Regulation No. 596/2014 on market abuse came into effect on 3 July 2016. It aims to increase market integrity and investor protection, enhancing the attractiveness of securities markets for capital raising. Although the Market Abuse Directive (MAD) had already been adopted in 2013, the European Commission felt it was necessary to frame the legislative revision of MAD in an European regulation (rather than a directive, as before) as its direct applicability would reduce regulatory complexity and offer greater legal certainty for firms. MAR strengthens the previous German market abuse framework by extending its scope to new markets, new platforms and new behaviours. It contains prohibitions of insider dealing, unlawful disclosure of insider information and market manipulation, and provisions to prevent and detect these.
German Civil Code and German Commercial Code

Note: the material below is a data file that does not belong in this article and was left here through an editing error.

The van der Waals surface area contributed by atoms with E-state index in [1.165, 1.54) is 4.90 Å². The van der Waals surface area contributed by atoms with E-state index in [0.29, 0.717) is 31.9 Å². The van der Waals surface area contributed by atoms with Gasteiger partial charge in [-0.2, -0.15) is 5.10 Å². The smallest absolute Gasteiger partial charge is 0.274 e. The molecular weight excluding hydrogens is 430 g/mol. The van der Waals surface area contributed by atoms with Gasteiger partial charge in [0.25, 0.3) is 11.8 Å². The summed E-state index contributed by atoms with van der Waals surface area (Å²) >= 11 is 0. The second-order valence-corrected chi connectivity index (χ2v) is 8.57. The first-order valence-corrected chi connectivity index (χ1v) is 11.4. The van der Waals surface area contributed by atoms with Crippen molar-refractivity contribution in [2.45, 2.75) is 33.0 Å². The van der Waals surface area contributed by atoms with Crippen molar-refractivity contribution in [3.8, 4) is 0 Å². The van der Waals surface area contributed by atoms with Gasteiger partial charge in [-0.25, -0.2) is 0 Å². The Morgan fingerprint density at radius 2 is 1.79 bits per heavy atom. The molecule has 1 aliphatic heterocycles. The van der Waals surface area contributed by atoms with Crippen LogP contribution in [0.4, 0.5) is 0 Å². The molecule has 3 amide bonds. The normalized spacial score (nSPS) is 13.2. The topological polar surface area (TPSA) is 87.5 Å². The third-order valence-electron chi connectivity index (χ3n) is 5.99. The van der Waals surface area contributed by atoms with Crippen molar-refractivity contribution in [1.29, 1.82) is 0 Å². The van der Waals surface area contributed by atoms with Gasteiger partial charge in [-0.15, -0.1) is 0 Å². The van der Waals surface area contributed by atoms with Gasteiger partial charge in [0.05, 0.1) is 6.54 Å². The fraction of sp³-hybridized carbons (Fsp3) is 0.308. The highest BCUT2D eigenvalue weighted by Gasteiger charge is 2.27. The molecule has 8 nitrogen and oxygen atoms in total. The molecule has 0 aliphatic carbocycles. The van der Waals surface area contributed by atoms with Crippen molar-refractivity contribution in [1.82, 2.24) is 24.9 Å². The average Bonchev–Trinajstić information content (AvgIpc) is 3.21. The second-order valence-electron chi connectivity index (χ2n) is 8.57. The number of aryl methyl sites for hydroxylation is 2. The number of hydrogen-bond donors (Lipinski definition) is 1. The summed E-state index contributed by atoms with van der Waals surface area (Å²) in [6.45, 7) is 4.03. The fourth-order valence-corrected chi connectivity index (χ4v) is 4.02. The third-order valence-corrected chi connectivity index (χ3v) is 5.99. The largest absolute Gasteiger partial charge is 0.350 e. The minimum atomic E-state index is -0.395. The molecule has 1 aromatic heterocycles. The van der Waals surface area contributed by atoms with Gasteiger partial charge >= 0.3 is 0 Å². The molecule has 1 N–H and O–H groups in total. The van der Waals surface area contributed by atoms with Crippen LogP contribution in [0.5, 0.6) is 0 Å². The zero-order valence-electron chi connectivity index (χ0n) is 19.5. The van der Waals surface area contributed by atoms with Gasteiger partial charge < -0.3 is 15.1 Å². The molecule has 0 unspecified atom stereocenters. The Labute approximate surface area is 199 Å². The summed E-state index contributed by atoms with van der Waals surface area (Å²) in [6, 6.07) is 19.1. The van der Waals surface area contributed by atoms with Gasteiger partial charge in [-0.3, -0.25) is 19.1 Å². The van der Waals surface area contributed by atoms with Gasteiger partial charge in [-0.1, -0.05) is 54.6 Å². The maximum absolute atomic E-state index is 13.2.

These acts set out certain general principles of contract law, which also affect documentation and interpretation of debt capital markets instruments governed by German law.
International Capital Markets Association (ICMA) rules
Although these rules are not legally binding, the ICMA has established rules of conduct and market standards in the area of debt capital markets, which market participants should be aware of. These rules mainly provide recommendations, guidance and standard language and documentation, generally relating to offers of syndicated international bonds in the primary market, to programmes under which such offers may be made and to euro-commercial paper programmes and trades made under them.
German Derivative Association (DDV) rules
The DDV is the industry representative body for the 15 leading issuers of derivatives in Germany. DDV’s aim is to improve the general political and regulatory conditions for structured products in Germany and at European level, and to encourage increasing numbers of private investors to choose certificates and warrants. It provides standardised terminology, a fairness code and product categorisation establishing a set of industry standards.